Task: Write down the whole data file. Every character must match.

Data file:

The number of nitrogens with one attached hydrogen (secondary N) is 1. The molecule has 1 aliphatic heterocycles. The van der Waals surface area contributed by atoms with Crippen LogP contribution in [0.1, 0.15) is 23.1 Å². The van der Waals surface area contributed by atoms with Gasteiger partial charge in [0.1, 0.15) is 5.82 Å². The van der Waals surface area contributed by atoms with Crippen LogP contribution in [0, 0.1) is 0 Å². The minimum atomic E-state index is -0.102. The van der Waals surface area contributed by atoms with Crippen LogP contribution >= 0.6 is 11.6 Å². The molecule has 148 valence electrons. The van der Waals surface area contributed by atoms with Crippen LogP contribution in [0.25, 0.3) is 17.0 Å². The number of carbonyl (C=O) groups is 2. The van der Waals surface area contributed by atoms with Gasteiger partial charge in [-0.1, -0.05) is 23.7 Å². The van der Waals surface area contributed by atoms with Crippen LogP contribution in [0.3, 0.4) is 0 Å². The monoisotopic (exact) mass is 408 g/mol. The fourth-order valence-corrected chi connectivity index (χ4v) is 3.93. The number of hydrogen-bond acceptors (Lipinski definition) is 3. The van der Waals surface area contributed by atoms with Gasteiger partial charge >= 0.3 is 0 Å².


The number of nitrogens with one attached hydrogen (secondary N) is 1. The molecule has 1 aliphatic heterocycles. The van der Waals surface area contributed by atoms with Crippen LogP contribution in [0.1, 0.15) is 23.1 Å². The van der Waals surface area contributed by atoms with Gasteiger partial charge in [0.1, 0.15) is 5.82 Å². The van der Waals surface area contributed by atoms with Crippen LogP contribution in [0, 0.1) is 0 Å². The minimum atomic E-state index is -0.102. The van der Waals surface area contributed by atoms with Crippen LogP contribution >= 0.6 is 11.6 Å². The molecule has 148 valence electrons. The van der Waals surface area contributed by atoms with Crippen LogP contribution in [0.25, 0.3) is 17.0 Å². The number of carbonyl (C=O) groups is 2. The van der Waals surface area contributed by atoms with Gasteiger partial charge in [-0.1, -0.05) is 23.7 Å². The van der Waals surface area contributed by atoms with Crippen LogP contribution in [0.3, 0.4) is 0 Å². The monoisotopic (exact) mass is 408 g/mol. The fourth-order valence-corrected chi connectivity index (χ4v) is 3.93. The number of hydrogen-bond acceptors (Lipinski definition) is 3. The van der Waals surface area contributed by atoms with Gasteiger partial charge >= 0.3 is 0 Å².